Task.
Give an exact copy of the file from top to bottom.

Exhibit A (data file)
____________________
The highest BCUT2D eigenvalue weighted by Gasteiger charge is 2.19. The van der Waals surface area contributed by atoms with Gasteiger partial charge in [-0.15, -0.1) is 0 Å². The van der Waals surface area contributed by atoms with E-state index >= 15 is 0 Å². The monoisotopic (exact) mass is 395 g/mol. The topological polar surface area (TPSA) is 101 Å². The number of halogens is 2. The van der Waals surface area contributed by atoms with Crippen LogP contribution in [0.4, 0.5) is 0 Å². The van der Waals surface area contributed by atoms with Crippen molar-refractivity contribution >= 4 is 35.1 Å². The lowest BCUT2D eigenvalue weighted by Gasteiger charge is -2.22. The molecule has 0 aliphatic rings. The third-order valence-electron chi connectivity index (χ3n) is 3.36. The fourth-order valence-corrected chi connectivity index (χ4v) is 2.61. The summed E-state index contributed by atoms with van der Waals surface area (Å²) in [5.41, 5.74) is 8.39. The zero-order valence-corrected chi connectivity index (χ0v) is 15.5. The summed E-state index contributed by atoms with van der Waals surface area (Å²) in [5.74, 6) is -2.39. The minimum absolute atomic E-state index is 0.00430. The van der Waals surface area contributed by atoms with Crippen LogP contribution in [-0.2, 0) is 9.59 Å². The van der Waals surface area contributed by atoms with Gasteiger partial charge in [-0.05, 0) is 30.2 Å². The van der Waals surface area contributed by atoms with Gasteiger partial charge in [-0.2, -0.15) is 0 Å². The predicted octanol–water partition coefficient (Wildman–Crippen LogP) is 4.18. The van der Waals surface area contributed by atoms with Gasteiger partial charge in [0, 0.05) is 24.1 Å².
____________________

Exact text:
The highest BCUT2D eigenvalue weighted by Gasteiger charge is 2.19. The van der Waals surface area contributed by atoms with Gasteiger partial charge in [-0.15, -0.1) is 0 Å². The van der Waals surface area contributed by atoms with E-state index >= 15 is 0 Å². The monoisotopic (exact) mass is 395 g/mol. The topological polar surface area (TPSA) is 101 Å². The number of halogens is 2. The van der Waals surface area contributed by atoms with Crippen LogP contribution in [0.4, 0.5) is 0 Å². The van der Waals surface area contributed by atoms with Crippen molar-refractivity contribution >= 4 is 35.1 Å². The lowest BCUT2D eigenvalue weighted by Gasteiger charge is -2.22. The molecule has 0 aliphatic rings. The third-order valence-electron chi connectivity index (χ3n) is 3.36. The fourth-order valence-corrected chi connectivity index (χ4v) is 2.61. The summed E-state index contributed by atoms with van der Waals surface area (Å²) in [5.41, 5.74) is 8.39. The zero-order valence-corrected chi connectivity index (χ0v) is 15.5. The summed E-state index contributed by atoms with van der Waals surface area (Å²) in [5.74, 6) is -2.39. The minimum absolute atomic E-state index is 0.00430. The van der Waals surface area contributed by atoms with Crippen LogP contribution in [-0.2, 0) is 9.59 Å². The van der Waals surface area contributed by atoms with Gasteiger partial charge in [-0.05, 0) is 30.2 Å². The van der Waals surface area contributed by atoms with Gasteiger partial charge in [-0.2, -0.15) is 0 Å². The predicted octanol–water partition coefficient (Wildman–Crippen LogP) is 4.18. The van der Waals surface area contributed by atoms with Gasteiger partial charge in [0, 0.05) is 24.1 Å².